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Massage Today
June, 2013, Vol. 13, Issue 06 >> Politics & Government

Judge Lifts Stay of Florida PIP Injunction

By Kathryn Feather, Senior Associate Editor

Circuit Court Judge Terry P. Lewis lifted an automatic stay of a temporary injunction against the Florida Personal Injury Protection law, putting a halt to the portion of the law that requires a finding of an emergency medical condition (EMC) as a prerequisite for payment of full PIP benefits and that prohibits the service of massage therapy and acupuncture treatments, no matter who provides it, and payment for services provided by massage therapists, acupuncturists and chiropractors.

According to Massage Today columnist and insurance expert, Vivian Madison-Mahoney, the injunction means massage therapists can now return to accepting auto cases and billing PIP for their services as long as the injunction is in place. However, Madison-Mahoney warns that all of the pre-2012 PIP rules remain in place.

"Will we have more battles? Yes, Florida Legislators are in the process of doing away with no-fault altogether to replace it with bodily injury (BI) because they are so upset that Judge Lewis issued the injunction in March," said Madison-Mahoney. "Yes, the State has already filed another motion with the District Court of Appeals, which has been legally responded to by attorneys Luke Lirot and Adam Levine. And it's back to work again until we find out how the appeals court rules."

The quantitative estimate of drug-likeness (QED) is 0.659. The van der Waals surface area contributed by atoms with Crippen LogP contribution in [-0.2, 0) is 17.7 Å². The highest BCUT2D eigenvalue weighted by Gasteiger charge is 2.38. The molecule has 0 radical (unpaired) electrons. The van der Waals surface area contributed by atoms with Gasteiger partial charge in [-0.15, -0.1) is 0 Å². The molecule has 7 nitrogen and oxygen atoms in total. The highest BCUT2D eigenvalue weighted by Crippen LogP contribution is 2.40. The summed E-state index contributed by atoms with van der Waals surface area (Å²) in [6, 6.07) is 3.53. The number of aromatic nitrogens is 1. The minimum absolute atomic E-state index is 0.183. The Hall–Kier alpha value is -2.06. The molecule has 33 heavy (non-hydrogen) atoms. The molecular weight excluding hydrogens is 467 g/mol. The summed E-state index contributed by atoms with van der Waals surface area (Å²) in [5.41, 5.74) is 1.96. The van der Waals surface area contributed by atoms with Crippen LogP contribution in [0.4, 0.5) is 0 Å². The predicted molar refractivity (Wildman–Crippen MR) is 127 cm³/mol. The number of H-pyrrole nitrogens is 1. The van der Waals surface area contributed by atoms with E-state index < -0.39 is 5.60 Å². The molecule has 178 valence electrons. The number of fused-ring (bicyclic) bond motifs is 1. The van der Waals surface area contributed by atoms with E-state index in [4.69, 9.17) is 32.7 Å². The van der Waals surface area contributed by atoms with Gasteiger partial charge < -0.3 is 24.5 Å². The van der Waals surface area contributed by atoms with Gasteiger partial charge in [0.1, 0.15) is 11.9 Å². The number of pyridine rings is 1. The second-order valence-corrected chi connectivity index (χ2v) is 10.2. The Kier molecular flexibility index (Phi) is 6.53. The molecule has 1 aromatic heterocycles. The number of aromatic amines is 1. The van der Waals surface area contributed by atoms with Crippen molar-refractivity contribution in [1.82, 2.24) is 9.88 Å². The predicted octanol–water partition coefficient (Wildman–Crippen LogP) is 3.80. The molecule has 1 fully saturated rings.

"As it stands now, we are in the enviable position of fighting for Florida's citizens while legislators and the Governor are fighting for the insurance companies. As consumers, Luke and I are thankful for the few people like Vivian (and Kevin Johnson at Advanced Diagnostic Imaging) who have taken a stand and fought for all our rights. We are amazed at the general malaise and apathy that appears to overwhelm all Floridians - we cannot figure out how anyone could find it a good deal when the government requires that you purchase $10,000 in coverage from an insurance company and then allow that same insurance company to only provide $2,500 in benefits - seemingly at their own discretion," said Attorney Adam Levine.